United States v. Antoine Jones
Antoine Jones ran a (now-defunct) club called Levels in DC (located in
NE at 1950 Montana) with his partner Lawrence Maynard. Based on
suspicions of cocaine trafficking out of the club, the FBI and
the DC police department began to investigate Jones and
Maynard. In the course of this investigation, a warrant was
obtained authorizing the police to secretly place a GPS
transponder on Jones' vehicle and track his movements. The
police waited until the warrant had expired, then placed the
device and tracked Jones' movements for a month.
Jones was convicted of conspiracy to distribute and to possess with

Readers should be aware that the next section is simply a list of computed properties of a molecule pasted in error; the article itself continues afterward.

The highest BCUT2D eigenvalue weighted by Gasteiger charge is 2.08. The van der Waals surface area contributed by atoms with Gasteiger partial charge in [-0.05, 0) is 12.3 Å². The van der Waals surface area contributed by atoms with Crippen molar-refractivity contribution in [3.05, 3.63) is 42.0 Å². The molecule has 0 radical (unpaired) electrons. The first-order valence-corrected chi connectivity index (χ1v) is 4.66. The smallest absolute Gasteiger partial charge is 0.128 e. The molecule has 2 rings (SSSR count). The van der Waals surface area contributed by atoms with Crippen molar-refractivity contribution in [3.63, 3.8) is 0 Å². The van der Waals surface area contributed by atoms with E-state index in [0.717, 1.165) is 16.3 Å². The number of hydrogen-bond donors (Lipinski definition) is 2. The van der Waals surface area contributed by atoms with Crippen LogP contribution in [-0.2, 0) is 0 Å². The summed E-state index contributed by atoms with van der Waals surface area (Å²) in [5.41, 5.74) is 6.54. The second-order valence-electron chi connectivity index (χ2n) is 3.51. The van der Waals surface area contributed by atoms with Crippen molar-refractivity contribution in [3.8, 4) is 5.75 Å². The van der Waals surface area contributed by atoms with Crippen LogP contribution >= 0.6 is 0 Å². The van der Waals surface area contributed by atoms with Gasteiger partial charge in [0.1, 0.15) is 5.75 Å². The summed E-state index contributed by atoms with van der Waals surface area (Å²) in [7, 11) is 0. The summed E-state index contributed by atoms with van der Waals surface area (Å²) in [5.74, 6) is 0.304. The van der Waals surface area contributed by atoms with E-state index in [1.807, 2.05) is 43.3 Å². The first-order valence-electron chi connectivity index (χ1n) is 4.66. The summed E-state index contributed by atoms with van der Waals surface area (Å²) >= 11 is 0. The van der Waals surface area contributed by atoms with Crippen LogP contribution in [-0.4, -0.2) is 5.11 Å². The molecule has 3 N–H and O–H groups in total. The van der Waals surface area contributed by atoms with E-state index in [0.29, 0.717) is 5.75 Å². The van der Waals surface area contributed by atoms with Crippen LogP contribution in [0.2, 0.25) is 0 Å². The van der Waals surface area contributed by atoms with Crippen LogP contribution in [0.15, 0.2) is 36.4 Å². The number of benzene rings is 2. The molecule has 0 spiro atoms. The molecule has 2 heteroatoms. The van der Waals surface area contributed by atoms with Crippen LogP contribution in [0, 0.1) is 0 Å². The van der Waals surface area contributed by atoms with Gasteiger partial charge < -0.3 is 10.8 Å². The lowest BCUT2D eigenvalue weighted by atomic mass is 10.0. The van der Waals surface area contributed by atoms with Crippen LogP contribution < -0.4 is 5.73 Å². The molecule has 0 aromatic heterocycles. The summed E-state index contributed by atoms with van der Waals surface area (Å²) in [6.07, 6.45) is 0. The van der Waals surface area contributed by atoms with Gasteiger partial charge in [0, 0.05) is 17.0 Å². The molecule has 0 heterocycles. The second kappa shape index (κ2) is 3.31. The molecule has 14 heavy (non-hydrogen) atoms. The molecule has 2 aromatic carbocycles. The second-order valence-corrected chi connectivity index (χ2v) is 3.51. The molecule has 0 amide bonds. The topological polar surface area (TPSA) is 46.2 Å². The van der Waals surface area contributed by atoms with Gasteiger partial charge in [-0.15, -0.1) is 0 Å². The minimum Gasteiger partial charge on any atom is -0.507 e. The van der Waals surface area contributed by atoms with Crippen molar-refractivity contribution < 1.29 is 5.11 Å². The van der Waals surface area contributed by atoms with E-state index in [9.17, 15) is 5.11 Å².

intent to distribute and sentenced to life in prison on the basis of
this evidence. Jones appealed the district court's sentence to the US
court of appeals in DC, which overturned the conviction. The US
justice department appealed to the Supreme Court, which agreed to hear
the case. I was involved in the preparation of
along with the EFF and a number of others in support of
Jones. The EFF has an excellent
the Jones case (including the other amicus briefs), and the Supreme
on the case has the complete collection of documents.
An essential point to note about the case is that whatever one might
think about constitutional protections against pervasive GPS tracking
in public space, inference techniques are so good that such tracking
would lead to a great deal of information about an individual's
Oral arguments were heard on November 8th, 2011.
The Supreme Court held that the government's actions were unconstitutional.
(The opinion is here
There has been excellent media coverage of the case.